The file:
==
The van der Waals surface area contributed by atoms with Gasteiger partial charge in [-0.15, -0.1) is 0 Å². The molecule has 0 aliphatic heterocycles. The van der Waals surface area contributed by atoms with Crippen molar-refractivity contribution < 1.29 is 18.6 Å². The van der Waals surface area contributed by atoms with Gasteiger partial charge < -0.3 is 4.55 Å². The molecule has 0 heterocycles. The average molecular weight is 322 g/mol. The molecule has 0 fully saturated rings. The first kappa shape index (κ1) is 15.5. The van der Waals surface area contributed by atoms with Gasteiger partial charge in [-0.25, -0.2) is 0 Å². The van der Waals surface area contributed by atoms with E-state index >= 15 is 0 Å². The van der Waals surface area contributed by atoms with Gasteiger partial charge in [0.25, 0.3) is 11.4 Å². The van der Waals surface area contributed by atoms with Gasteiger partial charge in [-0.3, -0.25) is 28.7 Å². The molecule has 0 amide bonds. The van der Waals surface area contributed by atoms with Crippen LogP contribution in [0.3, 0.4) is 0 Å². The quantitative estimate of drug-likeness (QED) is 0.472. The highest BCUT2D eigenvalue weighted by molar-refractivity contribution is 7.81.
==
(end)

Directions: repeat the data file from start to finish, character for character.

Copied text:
The van der Waals surface area contributed by atoms with Gasteiger partial charge in [-0.15, -0.1) is 0 Å². The molecule has 0 aliphatic heterocycles. The van der Waals surface area contributed by atoms with Crippen molar-refractivity contribution < 1.29 is 18.6 Å². The van der Waals surface area contributed by atoms with Gasteiger partial charge < -0.3 is 4.55 Å². The molecule has 0 heterocycles. The average molecular weight is 322 g/mol. The molecule has 0 fully saturated rings. The first kappa shape index (κ1) is 15.5. The van der Waals surface area contributed by atoms with Gasteiger partial charge in [-0.25, -0.2) is 0 Å². The van der Waals surface area contributed by atoms with E-state index >= 15 is 0 Å². The van der Waals surface area contributed by atoms with Gasteiger partial charge in [0.25, 0.3) is 11.4 Å². The van der Waals surface area contributed by atoms with Gasteiger partial charge in [-0.3, -0.25) is 28.7 Å². The molecule has 0 amide bonds. The van der Waals surface area contributed by atoms with Crippen LogP contribution in [0.3, 0.4) is 0 Å². The quantitative estimate of drug-likeness (QED) is 0.472. The highest BCUT2D eigenvalue weighted by molar-refractivity contribution is 7.81.